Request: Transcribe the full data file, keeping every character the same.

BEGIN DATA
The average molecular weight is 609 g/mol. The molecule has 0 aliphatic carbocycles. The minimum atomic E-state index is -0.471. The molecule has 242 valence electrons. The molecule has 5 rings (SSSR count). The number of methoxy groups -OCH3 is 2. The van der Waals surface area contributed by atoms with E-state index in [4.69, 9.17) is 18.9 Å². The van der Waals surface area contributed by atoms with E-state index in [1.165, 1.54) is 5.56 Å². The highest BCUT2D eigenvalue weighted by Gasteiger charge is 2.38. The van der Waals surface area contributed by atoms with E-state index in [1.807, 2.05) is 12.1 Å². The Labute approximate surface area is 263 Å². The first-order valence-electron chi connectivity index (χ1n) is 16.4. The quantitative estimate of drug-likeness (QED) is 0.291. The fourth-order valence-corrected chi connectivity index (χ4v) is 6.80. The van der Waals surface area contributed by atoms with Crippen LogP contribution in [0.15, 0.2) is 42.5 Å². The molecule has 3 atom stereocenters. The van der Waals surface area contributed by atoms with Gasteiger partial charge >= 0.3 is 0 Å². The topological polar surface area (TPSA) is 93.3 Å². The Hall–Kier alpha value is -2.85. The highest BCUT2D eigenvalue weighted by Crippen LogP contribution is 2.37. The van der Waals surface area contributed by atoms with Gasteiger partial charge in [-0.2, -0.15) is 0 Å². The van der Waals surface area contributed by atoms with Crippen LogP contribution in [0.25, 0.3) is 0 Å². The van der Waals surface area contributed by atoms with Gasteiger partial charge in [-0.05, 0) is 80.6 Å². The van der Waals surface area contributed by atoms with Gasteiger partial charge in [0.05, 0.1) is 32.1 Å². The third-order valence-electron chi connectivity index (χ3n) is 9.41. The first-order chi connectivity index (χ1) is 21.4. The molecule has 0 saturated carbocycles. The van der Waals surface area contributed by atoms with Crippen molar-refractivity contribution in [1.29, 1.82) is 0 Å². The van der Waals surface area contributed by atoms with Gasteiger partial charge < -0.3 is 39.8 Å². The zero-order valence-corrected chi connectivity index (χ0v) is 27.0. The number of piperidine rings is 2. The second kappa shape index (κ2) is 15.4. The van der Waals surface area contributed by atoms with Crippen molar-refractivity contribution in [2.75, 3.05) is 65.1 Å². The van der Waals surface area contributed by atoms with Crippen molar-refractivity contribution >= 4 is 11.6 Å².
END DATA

The average molecular weight is 609 g/mol. The molecule has 0 aliphatic carbocycles. The minimum atomic E-state index is -0.471. The molecule has 242 valence electrons. The molecule has 5 rings (SSSR count). The number of methoxy groups -OCH3 is 2. The van der Waals surface area contributed by atoms with E-state index in [4.69, 9.17) is 18.9 Å². The van der Waals surface area contributed by atoms with E-state index in [1.165, 1.54) is 5.56 Å². The highest BCUT2D eigenvalue weighted by Gasteiger charge is 2.38. The van der Waals surface area contributed by atoms with E-state index in [1.807, 2.05) is 12.1 Å². The Labute approximate surface area is 263 Å². The first-order valence-electron chi connectivity index (χ1n) is 16.4. The quantitative estimate of drug-likeness (QED) is 0.291. The fourth-order valence-corrected chi connectivity index (χ4v) is 6.80. The van der Waals surface area contributed by atoms with Crippen LogP contribution in [0.15, 0.2) is 42.5 Å². The molecule has 3 atom stereocenters. The van der Waals surface area contributed by atoms with Gasteiger partial charge >= 0.3 is 0 Å². The topological polar surface area (TPSA) is 93.3 Å². The Hall–Kier alpha value is -2.85. The highest BCUT2D eigenvalue weighted by Crippen LogP contribution is 2.37. The van der Waals surface area contributed by atoms with Gasteiger partial charge in [-0.2, -0.15) is 0 Å². The van der Waals surface area contributed by atoms with Crippen LogP contribution in [0.25, 0.3) is 0 Å². The van der Waals surface area contributed by atoms with Gasteiger partial charge in [-0.05, 0) is 80.6 Å². The van der Waals surface area contributed by atoms with Gasteiger partial charge in [0.05, 0.1) is 32.1 Å². The third-order valence-electron chi connectivity index (χ3n) is 9.41. The first-order chi connectivity index (χ1) is 21.4. The molecule has 0 saturated carbocycles. The van der Waals surface area contributed by atoms with Crippen molar-refractivity contribution in [1.29, 1.82) is 0 Å². The van der Waals surface area contributed by atoms with Gasteiger partial charge < -0.3 is 39.8 Å². The zero-order valence-corrected chi connectivity index (χ0v) is 27.0. The number of piperidine rings is 2. The second kappa shape index (κ2) is 15.4. The van der Waals surface area contributed by atoms with Crippen molar-refractivity contribution in [2.75, 3.05) is 65.1 Å². The van der Waals surface area contributed by atoms with Crippen molar-refractivity contribution >= 4 is 11.6 Å².